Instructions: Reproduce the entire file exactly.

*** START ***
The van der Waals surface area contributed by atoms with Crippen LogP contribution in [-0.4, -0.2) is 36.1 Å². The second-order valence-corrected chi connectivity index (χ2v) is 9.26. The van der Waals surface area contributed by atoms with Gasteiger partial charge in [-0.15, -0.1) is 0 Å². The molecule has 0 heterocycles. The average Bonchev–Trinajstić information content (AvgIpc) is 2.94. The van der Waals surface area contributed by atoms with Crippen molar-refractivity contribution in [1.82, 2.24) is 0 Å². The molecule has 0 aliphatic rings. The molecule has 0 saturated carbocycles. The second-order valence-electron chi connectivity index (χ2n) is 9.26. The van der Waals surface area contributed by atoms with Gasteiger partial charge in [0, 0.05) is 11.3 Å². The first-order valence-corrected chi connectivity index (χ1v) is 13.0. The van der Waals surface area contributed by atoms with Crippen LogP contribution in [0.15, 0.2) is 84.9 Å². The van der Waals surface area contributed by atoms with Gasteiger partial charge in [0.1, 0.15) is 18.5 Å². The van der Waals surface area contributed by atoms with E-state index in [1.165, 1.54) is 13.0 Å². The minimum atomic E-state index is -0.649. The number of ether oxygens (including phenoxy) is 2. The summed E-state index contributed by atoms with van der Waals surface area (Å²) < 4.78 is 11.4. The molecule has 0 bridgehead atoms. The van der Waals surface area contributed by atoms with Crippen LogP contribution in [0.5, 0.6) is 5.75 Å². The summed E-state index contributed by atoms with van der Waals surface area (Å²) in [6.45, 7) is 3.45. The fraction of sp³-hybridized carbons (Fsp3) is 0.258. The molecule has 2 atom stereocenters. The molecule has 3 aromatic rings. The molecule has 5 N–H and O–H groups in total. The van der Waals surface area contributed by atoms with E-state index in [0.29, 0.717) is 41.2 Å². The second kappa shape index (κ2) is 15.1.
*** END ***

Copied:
The van der Waals surface area contributed by atoms with Crippen LogP contribution in [-0.4, -0.2) is 36.1 Å². The second-order valence-corrected chi connectivity index (χ2v) is 9.26. The van der Waals surface area contributed by atoms with Gasteiger partial charge in [-0.15, -0.1) is 0 Å². The molecule has 0 heterocycles. The average Bonchev–Trinajstić information content (AvgIpc) is 2.94. The van der Waals surface area contributed by atoms with Crippen molar-refractivity contribution in [1.82, 2.24) is 0 Å². The molecule has 0 aliphatic rings. The molecule has 0 saturated carbocycles. The second-order valence-electron chi connectivity index (χ2n) is 9.26. The van der Waals surface area contributed by atoms with Gasteiger partial charge in [0, 0.05) is 11.3 Å². The first-order valence-corrected chi connectivity index (χ1v) is 13.0. The van der Waals surface area contributed by atoms with Crippen LogP contribution in [0.15, 0.2) is 84.9 Å². The van der Waals surface area contributed by atoms with Gasteiger partial charge in [0.1, 0.15) is 18.5 Å². The van der Waals surface area contributed by atoms with E-state index in [1.165, 1.54) is 13.0 Å². The minimum atomic E-state index is -0.649. The number of ether oxygens (including phenoxy) is 2. The summed E-state index contributed by atoms with van der Waals surface area (Å²) < 4.78 is 11.4. The molecule has 0 bridgehead atoms. The van der Waals surface area contributed by atoms with Crippen LogP contribution in [0.5, 0.6) is 5.75 Å². The summed E-state index contributed by atoms with van der Waals surface area (Å²) in [6.45, 7) is 3.45. The fraction of sp³-hybridized carbons (Fsp3) is 0.258. The molecule has 2 atom stereocenters. The molecule has 3 aromatic rings. The molecule has 5 N–H and O–H groups in total. The van der Waals surface area contributed by atoms with E-state index in [0.29, 0.717) is 41.2 Å². The second kappa shape index (κ2) is 15.1.